The very first time I used the internet, back in the ’90s, I was confronted with a sob story from a poor Nigerian woman who only wanted some advice about how to access my bank details so she could send me some money I had inherited. From someone I had never heard of. I nearly fell for it. A day later I could laugh about it but the first time it was scary how naive, even stupid, I could be.
    Frankly, I don’t think Stilgherrian has a “superior” bone in his body. His writing is for the lay person, is not at all ‘technical’ and in this case was talking about the politics of government internet intervention. And since his reference to the “ancient, poor and stupid” was about those who are NOT part of the online community, you need not have included yourself amongst them. But you chose to anyway. Oh well.

  12. Achmed

    Based on the last line anyone who is not a part of the “on-line community” is stupid. How arrogant and insulting.

  13. drsmithy

    While I acknowledge the usefullness of this present and future technology, the mere fact that there is no way of controlling it, tells me that there will be abuse of the system which will hurt the vulnerable, especially children. But apparently that’s okay with you lot, so long as it doesn’t interfere with what you want to do! What a selfish and dangerous attitude you all display.

    Would you accept the idea of every single phone call you made being recorded ?
    Would you accept the idea of every letter or package you sent being inspected ?
    Would you accept the idea of video cameras in your house, car, and in public, recording everything you do ?

  14. drsmithy

    Surely the whole issue is the matter of spying on your own people? Note Roxons jabbering regarding intended new ISP laws. Once you get to the point of starting to examine matters of technicality then you have gone way past the point of actually debating the proposal itself.! It almost assumes that the law is OK.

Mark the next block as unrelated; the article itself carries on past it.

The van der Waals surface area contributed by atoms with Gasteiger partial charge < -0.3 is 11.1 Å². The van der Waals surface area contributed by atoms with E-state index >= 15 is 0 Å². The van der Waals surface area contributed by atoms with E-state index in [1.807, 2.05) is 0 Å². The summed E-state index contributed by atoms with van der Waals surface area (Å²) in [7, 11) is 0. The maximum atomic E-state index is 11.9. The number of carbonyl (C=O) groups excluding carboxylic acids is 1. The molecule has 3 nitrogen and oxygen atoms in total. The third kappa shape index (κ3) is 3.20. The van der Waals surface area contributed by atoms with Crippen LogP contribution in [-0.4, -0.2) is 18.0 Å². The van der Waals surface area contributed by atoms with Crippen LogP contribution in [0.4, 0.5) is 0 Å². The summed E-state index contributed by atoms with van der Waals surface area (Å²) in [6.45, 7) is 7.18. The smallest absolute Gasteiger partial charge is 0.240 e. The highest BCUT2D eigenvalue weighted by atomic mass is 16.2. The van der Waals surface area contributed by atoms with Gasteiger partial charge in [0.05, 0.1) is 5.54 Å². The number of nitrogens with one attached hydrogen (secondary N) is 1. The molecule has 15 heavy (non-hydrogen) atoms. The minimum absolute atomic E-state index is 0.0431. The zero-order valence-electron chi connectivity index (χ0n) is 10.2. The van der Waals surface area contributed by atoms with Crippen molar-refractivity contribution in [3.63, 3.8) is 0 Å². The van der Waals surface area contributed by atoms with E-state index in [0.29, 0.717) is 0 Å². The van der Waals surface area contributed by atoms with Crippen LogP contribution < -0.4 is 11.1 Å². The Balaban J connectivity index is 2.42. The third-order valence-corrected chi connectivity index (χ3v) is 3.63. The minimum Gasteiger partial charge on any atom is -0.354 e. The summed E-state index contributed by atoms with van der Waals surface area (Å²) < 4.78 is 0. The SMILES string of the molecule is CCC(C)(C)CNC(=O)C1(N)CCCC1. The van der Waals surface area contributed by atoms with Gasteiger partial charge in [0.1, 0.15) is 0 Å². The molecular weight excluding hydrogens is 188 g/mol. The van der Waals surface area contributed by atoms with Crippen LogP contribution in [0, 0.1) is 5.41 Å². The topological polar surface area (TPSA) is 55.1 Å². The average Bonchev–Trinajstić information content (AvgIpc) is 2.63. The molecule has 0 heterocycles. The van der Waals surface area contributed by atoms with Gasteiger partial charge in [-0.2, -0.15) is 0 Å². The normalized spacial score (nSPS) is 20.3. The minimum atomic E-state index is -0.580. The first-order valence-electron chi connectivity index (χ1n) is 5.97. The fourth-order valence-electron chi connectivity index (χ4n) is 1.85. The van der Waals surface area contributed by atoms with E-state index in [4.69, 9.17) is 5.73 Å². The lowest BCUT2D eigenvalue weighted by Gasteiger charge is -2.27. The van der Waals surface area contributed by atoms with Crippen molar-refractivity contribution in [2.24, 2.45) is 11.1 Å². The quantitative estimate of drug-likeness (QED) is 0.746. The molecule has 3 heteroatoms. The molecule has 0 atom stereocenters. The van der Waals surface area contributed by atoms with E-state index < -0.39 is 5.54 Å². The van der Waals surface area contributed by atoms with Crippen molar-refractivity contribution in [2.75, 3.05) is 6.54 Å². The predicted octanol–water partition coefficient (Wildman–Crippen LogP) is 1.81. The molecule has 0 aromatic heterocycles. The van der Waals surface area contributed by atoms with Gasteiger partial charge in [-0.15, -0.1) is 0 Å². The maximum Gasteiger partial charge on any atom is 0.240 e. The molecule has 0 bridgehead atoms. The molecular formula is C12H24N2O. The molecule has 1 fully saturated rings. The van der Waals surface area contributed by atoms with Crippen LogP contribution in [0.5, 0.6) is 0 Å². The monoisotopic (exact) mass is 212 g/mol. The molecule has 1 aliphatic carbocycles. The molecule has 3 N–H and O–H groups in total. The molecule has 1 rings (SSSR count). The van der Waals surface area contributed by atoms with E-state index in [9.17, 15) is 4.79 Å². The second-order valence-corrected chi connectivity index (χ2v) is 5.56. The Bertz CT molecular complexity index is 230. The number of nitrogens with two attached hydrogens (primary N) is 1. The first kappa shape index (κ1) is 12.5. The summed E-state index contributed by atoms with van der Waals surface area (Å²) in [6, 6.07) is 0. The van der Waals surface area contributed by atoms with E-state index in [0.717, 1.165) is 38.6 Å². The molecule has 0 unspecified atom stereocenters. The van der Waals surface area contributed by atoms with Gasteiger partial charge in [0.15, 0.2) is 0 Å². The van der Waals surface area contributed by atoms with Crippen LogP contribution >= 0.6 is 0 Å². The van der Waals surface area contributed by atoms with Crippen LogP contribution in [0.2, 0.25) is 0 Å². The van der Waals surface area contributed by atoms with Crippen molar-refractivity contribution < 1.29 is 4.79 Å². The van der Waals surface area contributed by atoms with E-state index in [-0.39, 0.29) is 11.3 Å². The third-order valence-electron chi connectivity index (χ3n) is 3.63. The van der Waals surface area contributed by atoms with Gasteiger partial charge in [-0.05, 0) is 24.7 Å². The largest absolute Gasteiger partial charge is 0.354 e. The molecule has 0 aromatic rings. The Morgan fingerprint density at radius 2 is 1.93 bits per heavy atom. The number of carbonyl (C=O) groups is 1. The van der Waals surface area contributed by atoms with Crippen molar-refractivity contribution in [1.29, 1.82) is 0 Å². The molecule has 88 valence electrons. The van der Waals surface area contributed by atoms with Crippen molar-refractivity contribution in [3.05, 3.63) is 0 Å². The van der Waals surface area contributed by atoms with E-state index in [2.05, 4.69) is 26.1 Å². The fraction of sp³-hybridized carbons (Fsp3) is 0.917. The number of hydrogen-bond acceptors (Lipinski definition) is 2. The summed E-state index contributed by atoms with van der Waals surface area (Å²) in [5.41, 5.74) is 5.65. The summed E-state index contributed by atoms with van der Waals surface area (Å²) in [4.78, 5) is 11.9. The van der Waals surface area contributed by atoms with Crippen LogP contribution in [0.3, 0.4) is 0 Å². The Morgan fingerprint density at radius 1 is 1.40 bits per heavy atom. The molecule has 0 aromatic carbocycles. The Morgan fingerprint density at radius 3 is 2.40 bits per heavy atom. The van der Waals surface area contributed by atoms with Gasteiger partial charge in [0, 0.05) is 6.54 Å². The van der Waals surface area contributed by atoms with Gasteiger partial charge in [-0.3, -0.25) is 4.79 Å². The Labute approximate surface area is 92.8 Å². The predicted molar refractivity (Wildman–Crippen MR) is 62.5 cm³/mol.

This is sadly true. Any “debate” about whether or not the assumption “if you’ve got nothing to hide, you’ve got nothing to fear” has long since been deemed irrelevant.

  15. CML

    I read in the SMH ?last week, that it is possible for some “experts” to hack into cardiac pacemakers, and kill innocent people from 12 metres away. Most of the bloggers that followed said that it was indeed possible for this to happen, and that the authorities would have great difficulty in identifying who did such a thing.
    Some people thought Hitler was mad. Well I’m here to tell you that anyone who thinks this kind of technology should not be controlled is really out of their collective minds. It seems to me it is time to think about that.
    When we get to the stage where technology can be dangerous for ordinary citizens, it is time to control the bad elements. The example given is just one such possibility. Do you all want evil “experts” controlling these machines? I don’t!

  16. The Old Bill

    Nice one Stilgherrian. I am sorry CML, but I think you are being a little bit hysterical about the uncontrolled internet. Try to think of it as a road. You travel down the internet road and there are rules and police. Just like a road though, some people break the rules and don’t get caught. That isn’t the road’s fault. It’s just a road. Blaming it for child abuse of any kind, whether it be child porn, child soldiers, child slavery, child genital mutilation or anything else, is like blaming the road for all our road deaths. Draconian measures to control the internet are like dropping our national speed limit to 25kph. You may catch a lot more people doing the wrong thing, but is it worth the cost and inconvenience?

  17. CML

    @ TOB I am aware that the machines don’t run themselves (not yet anyway!). But the evil intentions of some people who use the technology is evident every day. It seems to me that the internet and associated gadgetry just make their activities so much easier, especially when there is nothing to stop, or at least slow them down.
    I find your last sentence very disturbing – so people who are hurt/killed as a result of said evil people using this technology are just to be seen as “collateral damage”? If that is the case, then humanity has lost it’s moral and ethical base. Makes you wonder where we will be in 5-10 years from now. Perhaps the machines will have taken over by then and those who don’t want any monitoring of them today will have arrived at “chaos”. Good luck!!

  18. Hugh (Charlie) McColl